“It is an absolute human certainty,” wrote John Joseph Powell in his book, The Secret of Staying in Love, “that no one can know his own beauty or perceive a sense of his own worth until it has been reflected back to him in the mirror of another loving, caring human being.”
To know, and to be known, is the greatest feeling you and I can ever have.
It is the secret of the truly satisfying life – the key that unlocks all our longings, the assurance of our embrace and acceptance, the heart and soul of our identity.
Nothing saddens us more than the sense that no one knows us – the isolation, loneliness and despair of being alone, even when we’re not.
Nothing gives us more hope and confidence and sheer joy than knowing, at the end of each day, that there is at least one other who understands us and loves us for who we are – and in spite of what we’re not.
Here is the essence of love without condition – to know and to still love. It is not to overlook, as is often thought, but rather to see clearly and honestly and then to love. It is not the denial of reality but the triumph of the heart.
In the most beautiful description of love ever penned, Paul the apostle tells us of a love greater than mere sentiment. He writes not of a pliable emotion but an enduring commitment. Not an easy ignorance but a knowing loyalty.
This is muscular devotion that knows and presses on:
“Love suffers long and is kind; love does not envy; love does not parade itself, is not puffed up; does not behave rudely, does not seek its own, is not provoked, thinks no evil; does not rejoice in iniquity, but rejoices in the truth; bears all things, believes all things, hopes all things, endures all things” (I Corinthians 13:4-7, NKJV).
“Love never gives up … “(NLT).
This is not the shallow sensuous nonsense of Reality TV, with its flittering suitors. It is the ancient sacred vows.
Vows that acknowledge the hidden challenges of an unknown future and the inspired love strong enough to endure them – and deep enough to grow through them.
A love that fails not but bears out the victory.
This is agape. This is God’s love.
This love is based on two eternal and immutable, yet seemingly contradictory, truths:
God’s intimate knowledge and his undying compassion.
David knew God knew him – inside out, to every dark corner – and loved him still. David knew too that God loved him the most when he deserved it the least.
From this awareness of divine intimacy, the shepherd psalmist who became king wrote the incomparable 139th Psalm. Has there ever been a more beautiful description of God’s continual presence and abiding faithfulness?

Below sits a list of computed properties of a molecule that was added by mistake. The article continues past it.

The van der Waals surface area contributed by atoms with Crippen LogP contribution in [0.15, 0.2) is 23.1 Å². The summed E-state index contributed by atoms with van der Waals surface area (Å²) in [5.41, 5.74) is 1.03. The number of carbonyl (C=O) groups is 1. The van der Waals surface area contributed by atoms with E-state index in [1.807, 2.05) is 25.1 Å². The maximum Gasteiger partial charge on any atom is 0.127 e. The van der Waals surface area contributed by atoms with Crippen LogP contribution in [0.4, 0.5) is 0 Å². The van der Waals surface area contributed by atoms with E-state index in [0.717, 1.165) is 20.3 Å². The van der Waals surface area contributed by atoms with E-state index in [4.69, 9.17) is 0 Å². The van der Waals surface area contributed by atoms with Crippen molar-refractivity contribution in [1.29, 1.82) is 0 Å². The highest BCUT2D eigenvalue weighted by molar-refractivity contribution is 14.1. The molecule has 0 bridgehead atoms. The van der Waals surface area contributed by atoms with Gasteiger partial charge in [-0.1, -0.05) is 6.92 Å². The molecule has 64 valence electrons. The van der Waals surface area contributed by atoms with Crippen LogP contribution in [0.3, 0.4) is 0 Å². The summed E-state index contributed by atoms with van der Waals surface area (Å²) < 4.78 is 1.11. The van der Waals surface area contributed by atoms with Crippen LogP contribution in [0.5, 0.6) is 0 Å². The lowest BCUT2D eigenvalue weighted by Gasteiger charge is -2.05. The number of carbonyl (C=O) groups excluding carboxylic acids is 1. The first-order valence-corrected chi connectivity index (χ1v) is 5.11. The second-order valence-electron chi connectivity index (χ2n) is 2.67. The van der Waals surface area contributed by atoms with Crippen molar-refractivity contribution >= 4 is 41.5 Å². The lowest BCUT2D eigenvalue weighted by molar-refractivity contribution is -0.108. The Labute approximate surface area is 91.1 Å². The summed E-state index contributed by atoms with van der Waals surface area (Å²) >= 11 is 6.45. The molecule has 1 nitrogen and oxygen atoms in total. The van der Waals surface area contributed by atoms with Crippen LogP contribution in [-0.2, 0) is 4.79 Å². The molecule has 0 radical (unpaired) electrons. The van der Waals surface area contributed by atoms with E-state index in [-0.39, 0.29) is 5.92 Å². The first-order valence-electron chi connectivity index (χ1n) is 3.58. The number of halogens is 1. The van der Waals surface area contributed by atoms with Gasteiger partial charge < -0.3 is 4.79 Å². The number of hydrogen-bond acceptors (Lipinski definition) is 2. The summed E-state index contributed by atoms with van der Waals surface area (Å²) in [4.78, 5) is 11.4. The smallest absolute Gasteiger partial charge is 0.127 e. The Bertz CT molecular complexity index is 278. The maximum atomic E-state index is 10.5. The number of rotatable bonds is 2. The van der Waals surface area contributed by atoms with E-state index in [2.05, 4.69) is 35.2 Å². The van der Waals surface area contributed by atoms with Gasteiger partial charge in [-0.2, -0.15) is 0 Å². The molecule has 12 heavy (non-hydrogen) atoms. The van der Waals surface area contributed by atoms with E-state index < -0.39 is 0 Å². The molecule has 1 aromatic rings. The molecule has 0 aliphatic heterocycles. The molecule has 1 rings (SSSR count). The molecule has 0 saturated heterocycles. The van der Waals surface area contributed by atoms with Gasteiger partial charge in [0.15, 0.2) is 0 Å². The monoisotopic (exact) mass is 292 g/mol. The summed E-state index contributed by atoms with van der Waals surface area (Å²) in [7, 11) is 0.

“O Lord, thou hast searched me, and known me,” David confesses in verse one. The psalmist proceeds to tell of all the different times and situations in which God knew, understood and cared.
“You know everything about me” (NLT).
God sees him when he moves and when he’s still; when he speaks and when he remains silent. God knows David’s innermost thoughts. God is everywhere: “You go before me and follow me” (Psalm 139:5, NLT).
He’s closer than David’s shadow.
David admits this divine knowledge of his intimacy is “too wonderful for me, too great for me to understand!” (verse 6, NLT).
Everywhere David goes – every place he might go if he could – God is there.
“Whither shall I go from thy spirit? Or whither shall I flee from thy presence?” (verse 7, KJV).
To the heavens, God is there. To the grave, God is there. If David could fly with “the wings of the morning” to the farthest oceans, even there God is present, alert and fully engaged.
Even if David wanted to hide from God, he knows it would futile.
For David knows that wherever he goes, “even there shall thy hand lead me, and thy right hand shall hold me” (verse 10, KJV). It is the presence of God that protects and guides him.
After acknowledging the intimacy of God in time and space, David exults in praise over God’s creative intimacy.
“I will praise thee; for I am fearfully and wonderfully made” (verse 14, KJV).
David describes the hidden knowledge of God; his exquisite detailed workmanship of body and soul. God had “knit me together in my mother’s womb” (verse 13, NLT).
David marvels at the beauty and perfection of the divine design. God saw David, and knew him intimately, even “when I was made in secret, and curiously wrought in the lowest parts of the earth … and in thy book all my members were written” (verse 15, KJV).
“… as if embroidered with various colors” (The Amplified Bible).
David’s own worth is reflected in the glorious mirror of God’s intimate knowledge of him and of God’s care and compassion – his endless and unchanging agape.
“How precious are your thoughts about me, O God. They cannot be numbered!” (verse 17, NLT).
The best thing of all?
“And when I wake up, you are still with me!” (verse 18, NLT).
How wonderful to know that the God who knew and loved David so intimately is our own intimate God.